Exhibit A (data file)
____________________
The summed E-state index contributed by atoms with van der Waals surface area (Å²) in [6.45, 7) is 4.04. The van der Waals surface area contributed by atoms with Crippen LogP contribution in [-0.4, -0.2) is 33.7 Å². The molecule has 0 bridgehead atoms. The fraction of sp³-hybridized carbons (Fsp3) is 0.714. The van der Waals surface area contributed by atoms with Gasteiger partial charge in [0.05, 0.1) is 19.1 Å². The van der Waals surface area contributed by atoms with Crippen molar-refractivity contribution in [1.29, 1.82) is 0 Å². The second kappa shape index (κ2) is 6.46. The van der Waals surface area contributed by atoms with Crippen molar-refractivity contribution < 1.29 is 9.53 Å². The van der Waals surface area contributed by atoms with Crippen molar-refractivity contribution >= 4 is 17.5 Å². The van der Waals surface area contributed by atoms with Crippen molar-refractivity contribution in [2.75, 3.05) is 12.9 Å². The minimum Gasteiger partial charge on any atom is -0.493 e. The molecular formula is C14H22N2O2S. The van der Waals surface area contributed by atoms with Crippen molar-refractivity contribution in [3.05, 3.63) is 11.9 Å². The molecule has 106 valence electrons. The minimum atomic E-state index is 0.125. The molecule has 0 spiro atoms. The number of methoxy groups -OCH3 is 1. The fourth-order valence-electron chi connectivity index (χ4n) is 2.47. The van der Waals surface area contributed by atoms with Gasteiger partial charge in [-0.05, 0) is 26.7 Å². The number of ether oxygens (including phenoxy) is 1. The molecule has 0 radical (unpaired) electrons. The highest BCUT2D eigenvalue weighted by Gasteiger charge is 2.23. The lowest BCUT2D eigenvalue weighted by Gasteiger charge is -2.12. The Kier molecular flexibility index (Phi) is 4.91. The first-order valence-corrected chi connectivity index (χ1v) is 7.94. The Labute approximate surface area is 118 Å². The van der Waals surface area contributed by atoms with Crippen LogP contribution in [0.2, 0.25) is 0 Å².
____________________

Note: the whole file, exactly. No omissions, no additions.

The summed E-state index contributed by atoms with van der Waals surface area (Å²) in [6.45, 7) is 4.04. The van der Waals surface area contributed by atoms with Crippen LogP contribution in [-0.4, -0.2) is 33.7 Å². The molecule has 0 bridgehead atoms. The fraction of sp³-hybridized carbons (Fsp3) is 0.714. The van der Waals surface area contributed by atoms with Gasteiger partial charge in [0.05, 0.1) is 19.1 Å². The van der Waals surface area contributed by atoms with Crippen molar-refractivity contribution in [1.29, 1.82) is 0 Å². The second kappa shape index (κ2) is 6.46. The van der Waals surface area contributed by atoms with Crippen molar-refractivity contribution < 1.29 is 9.53 Å². The van der Waals surface area contributed by atoms with Crippen molar-refractivity contribution >= 4 is 17.5 Å². The van der Waals surface area contributed by atoms with Crippen molar-refractivity contribution in [2.75, 3.05) is 12.9 Å². The minimum Gasteiger partial charge on any atom is -0.493 e. The molecular formula is C14H22N2O2S. The van der Waals surface area contributed by atoms with Crippen molar-refractivity contribution in [3.05, 3.63) is 11.9 Å². The molecule has 106 valence electrons. The minimum atomic E-state index is 0.125. The molecule has 0 spiro atoms. The number of methoxy groups -OCH3 is 1. The fourth-order valence-electron chi connectivity index (χ4n) is 2.47. The van der Waals surface area contributed by atoms with Gasteiger partial charge in [-0.05, 0) is 26.7 Å². The number of ether oxygens (including phenoxy) is 1. The molecule has 0 radical (unpaired) electrons. The highest BCUT2D eigenvalue weighted by Gasteiger charge is 2.23. The lowest BCUT2D eigenvalue weighted by Gasteiger charge is -2.12. The Kier molecular flexibility index (Phi) is 4.91. The first-order valence-corrected chi connectivity index (χ1v) is 7.94. The Labute approximate surface area is 118 Å². The van der Waals surface area contributed by atoms with Crippen LogP contribution in [0.2, 0.25) is 0 Å².